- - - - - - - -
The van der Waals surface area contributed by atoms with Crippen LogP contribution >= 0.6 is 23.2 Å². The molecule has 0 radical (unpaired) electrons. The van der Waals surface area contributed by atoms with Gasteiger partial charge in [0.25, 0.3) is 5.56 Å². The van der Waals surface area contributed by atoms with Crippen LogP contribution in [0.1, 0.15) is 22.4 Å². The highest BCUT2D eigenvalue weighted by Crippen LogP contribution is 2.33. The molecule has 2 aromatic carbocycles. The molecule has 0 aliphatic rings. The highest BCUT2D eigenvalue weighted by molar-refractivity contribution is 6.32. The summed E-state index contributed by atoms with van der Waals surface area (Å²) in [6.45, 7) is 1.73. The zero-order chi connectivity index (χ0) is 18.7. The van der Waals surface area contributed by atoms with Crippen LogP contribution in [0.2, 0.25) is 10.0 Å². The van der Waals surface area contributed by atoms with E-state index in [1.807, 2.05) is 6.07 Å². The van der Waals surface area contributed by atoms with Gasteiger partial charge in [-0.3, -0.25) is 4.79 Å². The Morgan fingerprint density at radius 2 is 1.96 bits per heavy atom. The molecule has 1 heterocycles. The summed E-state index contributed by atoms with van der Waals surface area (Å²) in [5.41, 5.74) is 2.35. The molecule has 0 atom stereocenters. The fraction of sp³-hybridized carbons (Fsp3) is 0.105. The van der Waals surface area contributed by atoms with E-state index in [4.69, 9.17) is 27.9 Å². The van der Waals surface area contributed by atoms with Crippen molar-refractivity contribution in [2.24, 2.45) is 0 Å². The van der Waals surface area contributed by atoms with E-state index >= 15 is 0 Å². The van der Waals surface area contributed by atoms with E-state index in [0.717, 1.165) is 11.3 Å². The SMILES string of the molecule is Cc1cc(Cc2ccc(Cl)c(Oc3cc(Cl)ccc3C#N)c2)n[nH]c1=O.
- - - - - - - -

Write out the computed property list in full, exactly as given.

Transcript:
The van der Waals surface area contributed by atoms with Crippen LogP contribution >= 0.6 is 23.2 Å². The molecule has 0 radical (unpaired) electrons. The van der Waals surface area contributed by atoms with Gasteiger partial charge in [0.25, 0.3) is 5.56 Å². The van der Waals surface area contributed by atoms with Crippen LogP contribution in [0.1, 0.15) is 22.4 Å². The highest BCUT2D eigenvalue weighted by Crippen LogP contribution is 2.33. The molecule has 2 aromatic carbocycles. The molecule has 0 aliphatic rings. The highest BCUT2D eigenvalue weighted by molar-refractivity contribution is 6.32. The summed E-state index contributed by atoms with van der Waals surface area (Å²) in [6.45, 7) is 1.73. The zero-order chi connectivity index (χ0) is 18.7. The van der Waals surface area contributed by atoms with Crippen LogP contribution in [0.2, 0.25) is 10.0 Å². The van der Waals surface area contributed by atoms with E-state index in [1.807, 2.05) is 6.07 Å². The van der Waals surface area contributed by atoms with Gasteiger partial charge in [-0.3, -0.25) is 4.79 Å². The Morgan fingerprint density at radius 2 is 1.96 bits per heavy atom. The molecule has 1 heterocycles. The summed E-state index contributed by atoms with van der Waals surface area (Å²) in [5.41, 5.74) is 2.35. The molecule has 0 atom stereocenters. The fraction of sp³-hybridized carbons (Fsp3) is 0.105. The van der Waals surface area contributed by atoms with E-state index in [4.69, 9.17) is 27.9 Å². The van der Waals surface area contributed by atoms with Crippen molar-refractivity contribution in [2.24, 2.45) is 0 Å². The van der Waals surface area contributed by atoms with E-state index >= 15 is 0 Å². The van der Waals surface area contributed by atoms with E-state index in [0.717, 1.165) is 11.3 Å². The SMILES string of the molecule is Cc1cc(Cc2ccc(Cl)c(Oc3cc(Cl)ccc3C#N)c2)n[nH]c1=O.